Google Android has had a bit of a mixed history with microSD cards. When the first Android phones hit the market, one of the things that helped set them apart from Apple’s iPhone was that you could insert a microSD card to increase your storage (or view pictures from your camera, or whatever).

But over the past few years Google has made several changes to the way Android deal with external storage that have limited the ability of Android apps to actually write data to removable storage such as a microSD card.

Now it looks like Google is making some changes that could make microSD cards a lot more useful.


Basically the changes mean that apps can write data not only to specific directories on a microSD, but also to the entire SD card. Users will be asked whether to grant access to the top-level of an SD card the first time an app requests permission. Once you’ve made your choice you won’t ever have to do it again.

There’s also a new way for apps to create an app-specific directory, but allow other apps to access data from within that folder.

If you’re wondering why you’d want to let an app access all the data on your microSD card, think about camera, gallery, or photo editing apps. You could use any camera app to snap a photo and know that you can use any image editing app to touch up the photo because both could access files stored in shared directories.

There are a few things to keep in mind about the new Android 5.0 removable storage tools:

  • The new methods for accessing SD cards require Android 5.0, so don’t expect to see any major changes for apps running on Android 4.4 or earlier.
  • It’ll be up to third-party developers to tap into these new tools, so don’t expect all Android 5.0 apps to take advantage of the improved SD card read/write methods right away.
  • Early adopters of Android 5.0 probably won’t get access to the new features at all, since the Nexus 4, 5, 6, 7, 9, and 10 don’t have microSD card slots (although technically I suppose you could plug in a USB flash drive with a microUSB adapter… but you probably wouldn’t want to leave one plugged in all the time).
  • You still can’t actually install apps to an SD card. Apps can write data to an SD card to store photos, videos, or other large files that you don’t want cluttering up your primary storage. But apps are installed on your built-in storage.

You can read more about the new features in the Android 5.0 developer portal, or check out Android Police for a plain English explanation of what all the developer-centric language means.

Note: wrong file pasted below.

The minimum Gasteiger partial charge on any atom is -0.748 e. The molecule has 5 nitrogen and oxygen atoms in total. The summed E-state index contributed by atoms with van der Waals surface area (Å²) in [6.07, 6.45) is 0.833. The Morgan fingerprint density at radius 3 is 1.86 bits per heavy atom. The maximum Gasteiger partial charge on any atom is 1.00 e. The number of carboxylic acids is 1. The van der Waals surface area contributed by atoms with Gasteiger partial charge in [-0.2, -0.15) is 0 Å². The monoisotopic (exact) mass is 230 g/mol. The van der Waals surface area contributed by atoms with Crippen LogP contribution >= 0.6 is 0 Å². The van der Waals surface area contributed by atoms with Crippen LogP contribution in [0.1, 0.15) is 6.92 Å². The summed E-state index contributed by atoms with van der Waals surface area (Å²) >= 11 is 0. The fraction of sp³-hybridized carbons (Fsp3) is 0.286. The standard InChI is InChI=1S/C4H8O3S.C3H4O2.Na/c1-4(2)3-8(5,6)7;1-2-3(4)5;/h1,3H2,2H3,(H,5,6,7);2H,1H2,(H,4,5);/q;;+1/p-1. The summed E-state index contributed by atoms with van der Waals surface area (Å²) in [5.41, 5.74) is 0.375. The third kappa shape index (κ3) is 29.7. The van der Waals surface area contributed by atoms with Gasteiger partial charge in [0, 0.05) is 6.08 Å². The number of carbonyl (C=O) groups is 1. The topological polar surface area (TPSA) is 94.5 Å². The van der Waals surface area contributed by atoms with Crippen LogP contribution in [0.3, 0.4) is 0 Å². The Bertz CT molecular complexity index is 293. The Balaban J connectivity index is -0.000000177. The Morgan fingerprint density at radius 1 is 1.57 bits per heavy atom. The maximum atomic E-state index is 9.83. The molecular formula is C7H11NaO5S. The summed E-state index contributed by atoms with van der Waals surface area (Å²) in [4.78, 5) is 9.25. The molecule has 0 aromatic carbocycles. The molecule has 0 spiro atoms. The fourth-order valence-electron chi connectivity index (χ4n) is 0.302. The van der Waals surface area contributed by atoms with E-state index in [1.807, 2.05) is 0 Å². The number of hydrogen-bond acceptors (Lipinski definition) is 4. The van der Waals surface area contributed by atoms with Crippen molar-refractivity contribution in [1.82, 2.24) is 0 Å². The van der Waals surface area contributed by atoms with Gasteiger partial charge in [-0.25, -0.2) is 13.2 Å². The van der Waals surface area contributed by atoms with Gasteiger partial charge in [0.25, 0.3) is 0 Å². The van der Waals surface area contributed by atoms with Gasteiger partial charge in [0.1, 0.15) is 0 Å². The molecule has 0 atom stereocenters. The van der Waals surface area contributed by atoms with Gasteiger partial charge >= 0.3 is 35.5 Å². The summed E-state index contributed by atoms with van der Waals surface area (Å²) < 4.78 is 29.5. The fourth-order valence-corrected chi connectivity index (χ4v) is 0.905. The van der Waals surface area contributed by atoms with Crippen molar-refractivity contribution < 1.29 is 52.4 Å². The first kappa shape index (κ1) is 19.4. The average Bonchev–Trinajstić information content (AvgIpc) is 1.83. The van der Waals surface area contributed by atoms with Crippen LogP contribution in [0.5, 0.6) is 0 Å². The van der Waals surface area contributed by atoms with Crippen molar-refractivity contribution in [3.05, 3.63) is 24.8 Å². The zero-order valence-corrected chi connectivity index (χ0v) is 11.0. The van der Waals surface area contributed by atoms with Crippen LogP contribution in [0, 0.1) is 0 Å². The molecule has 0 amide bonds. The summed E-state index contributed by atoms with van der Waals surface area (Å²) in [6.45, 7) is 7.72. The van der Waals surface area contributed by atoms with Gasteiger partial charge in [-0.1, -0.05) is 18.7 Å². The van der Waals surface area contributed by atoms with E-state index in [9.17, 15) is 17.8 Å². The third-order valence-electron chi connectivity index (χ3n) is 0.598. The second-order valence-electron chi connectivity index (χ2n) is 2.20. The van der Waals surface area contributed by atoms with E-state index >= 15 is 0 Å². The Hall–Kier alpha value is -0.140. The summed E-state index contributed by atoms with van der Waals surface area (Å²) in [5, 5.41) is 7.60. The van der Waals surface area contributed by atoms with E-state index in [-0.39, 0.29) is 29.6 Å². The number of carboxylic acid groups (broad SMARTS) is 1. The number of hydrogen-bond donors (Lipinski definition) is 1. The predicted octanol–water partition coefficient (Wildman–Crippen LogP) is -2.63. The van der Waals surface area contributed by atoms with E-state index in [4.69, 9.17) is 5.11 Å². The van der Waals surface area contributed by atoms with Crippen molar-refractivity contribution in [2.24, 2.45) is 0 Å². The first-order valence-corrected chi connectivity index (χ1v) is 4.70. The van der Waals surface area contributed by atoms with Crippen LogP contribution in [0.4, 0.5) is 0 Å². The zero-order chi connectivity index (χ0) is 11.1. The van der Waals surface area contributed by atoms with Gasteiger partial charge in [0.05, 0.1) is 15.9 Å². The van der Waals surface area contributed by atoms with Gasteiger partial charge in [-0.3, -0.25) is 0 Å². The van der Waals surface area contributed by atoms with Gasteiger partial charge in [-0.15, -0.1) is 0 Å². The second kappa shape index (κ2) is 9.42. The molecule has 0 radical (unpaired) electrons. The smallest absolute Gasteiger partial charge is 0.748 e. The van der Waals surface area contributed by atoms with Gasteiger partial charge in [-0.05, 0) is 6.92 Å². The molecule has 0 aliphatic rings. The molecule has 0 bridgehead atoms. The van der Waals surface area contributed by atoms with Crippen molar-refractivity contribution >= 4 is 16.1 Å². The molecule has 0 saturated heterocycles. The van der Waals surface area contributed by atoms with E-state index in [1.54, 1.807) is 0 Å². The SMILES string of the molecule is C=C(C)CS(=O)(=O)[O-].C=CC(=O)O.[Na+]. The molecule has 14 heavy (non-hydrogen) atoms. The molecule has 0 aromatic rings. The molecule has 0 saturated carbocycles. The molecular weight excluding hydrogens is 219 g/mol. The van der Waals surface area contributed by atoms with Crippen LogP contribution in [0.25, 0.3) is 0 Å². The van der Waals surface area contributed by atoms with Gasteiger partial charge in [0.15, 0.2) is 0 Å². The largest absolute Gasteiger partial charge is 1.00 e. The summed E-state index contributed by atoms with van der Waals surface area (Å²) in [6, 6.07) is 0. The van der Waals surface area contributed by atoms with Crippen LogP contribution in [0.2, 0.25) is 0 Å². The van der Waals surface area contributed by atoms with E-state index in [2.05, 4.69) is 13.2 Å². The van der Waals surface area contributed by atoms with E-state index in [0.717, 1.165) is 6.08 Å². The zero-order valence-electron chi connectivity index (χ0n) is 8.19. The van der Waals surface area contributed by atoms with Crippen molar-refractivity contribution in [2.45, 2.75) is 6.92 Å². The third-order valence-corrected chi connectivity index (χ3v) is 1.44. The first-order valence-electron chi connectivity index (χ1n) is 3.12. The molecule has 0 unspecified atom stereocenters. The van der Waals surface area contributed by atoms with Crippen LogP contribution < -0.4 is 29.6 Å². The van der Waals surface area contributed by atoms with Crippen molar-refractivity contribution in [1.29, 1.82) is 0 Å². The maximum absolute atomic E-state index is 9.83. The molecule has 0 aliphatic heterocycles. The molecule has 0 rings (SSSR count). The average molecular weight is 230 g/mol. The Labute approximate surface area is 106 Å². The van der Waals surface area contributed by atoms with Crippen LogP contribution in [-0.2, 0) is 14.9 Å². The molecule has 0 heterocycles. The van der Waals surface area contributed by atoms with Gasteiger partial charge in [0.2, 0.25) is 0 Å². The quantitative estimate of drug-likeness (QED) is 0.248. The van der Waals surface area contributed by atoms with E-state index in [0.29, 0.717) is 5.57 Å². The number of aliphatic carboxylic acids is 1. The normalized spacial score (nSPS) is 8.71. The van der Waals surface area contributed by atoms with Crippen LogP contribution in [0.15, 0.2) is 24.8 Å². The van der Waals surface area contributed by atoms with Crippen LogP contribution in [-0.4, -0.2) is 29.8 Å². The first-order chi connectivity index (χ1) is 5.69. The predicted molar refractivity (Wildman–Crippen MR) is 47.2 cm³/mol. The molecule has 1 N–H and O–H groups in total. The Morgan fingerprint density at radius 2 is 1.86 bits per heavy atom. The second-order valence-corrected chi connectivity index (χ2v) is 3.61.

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9 replies on “Android 5.0 offers devs better access to SD cards”

  1. Android 5.0 support for microSD cards will even more distance Android to Iphone and Windows in smartphones.

  2. About time. Lots of people looking for alternatives to stinking Greedle already, with their anti-microSD tricks. Any company wanting to make a Nexus device is forced NOT to include a microSD card slot, cause Greedle would like to force you into their cloud.

    1. Greedle? Didn’t he shoot first in Stars Wars IV: Special Edition? 🙂

      Seriously though, I agree. If I wanted to be locked in to onboard storage, then I’d go with Apple… they’re the experts.

  3. Quit playing games with sd cards. Period.
    Allow access and stop with the BS mumbo jumbo.
    it’s embarrassing

  4. This is where Android is behind window 8.1 phone os, I can install the whole app into window phone Sd card and when I remove sd card the phone still function just without those apps installed. So imagine you have one SD card for work with its accompanies apps and one for personal, kids, vacation this is just a rough example but its really cool. With class 10 and above its fast enough now to read/write so I am hoping I will see Android adopt it in the near future since I do love Android OS best but still envy window phone in that regard.

    1. yeah but letting Microsoft onto my phone is out of the question :p

      I know what they do once they get you. Widely reported Windows Mobile bugs not fixed for a decade, cause they figured they had the market sewn up at 36% and didn’t expect any further growth.

  5. I posted a review of the Facebook app asking them why if we can use Facebook on our pcs without giving them permission to root around in our files and folders, do they then need to be able to do so on our phones? Sad to say I posted that twice on their app page and twice it got deleted. I’m an Android user and always will be but the fact that Apple sets up their permissions on a pick and choose basis is the way all apps should have to request permissions. I’m not one of those scared people who worries if Facebook and other apps are reading my text messages and rooting around through my photos, because they are.. I just believe these “Oh we need permission to look at this and that because of our cool new feature that you’ll never use needs it” is just a bit too intrusive. But I also just like to rant so please don’t get too upset at me haha.

    1. Because the PC doesn’t have app level security; any program you (or your admin) install can at a minimum read every file owned by your account and probably read almost any file on the PC. In many cases they can even read network shares and look at files owned by other users… and almost every application these days will phone home. Feel safe?

      And no, this isn’t just slagging Windows. UNIX (and OS X is a certified UNIX), Linux, etc. all have the same security model of trusting applications too much for modern use. In the ‘app’ world the apps are at least as hostile as popup ads on webpages, rogue java embeds, etc. and trending toward outright malware. Android and iOS treat them as the scum they are. locking them as tightly as possible until they have to beg you for an override.

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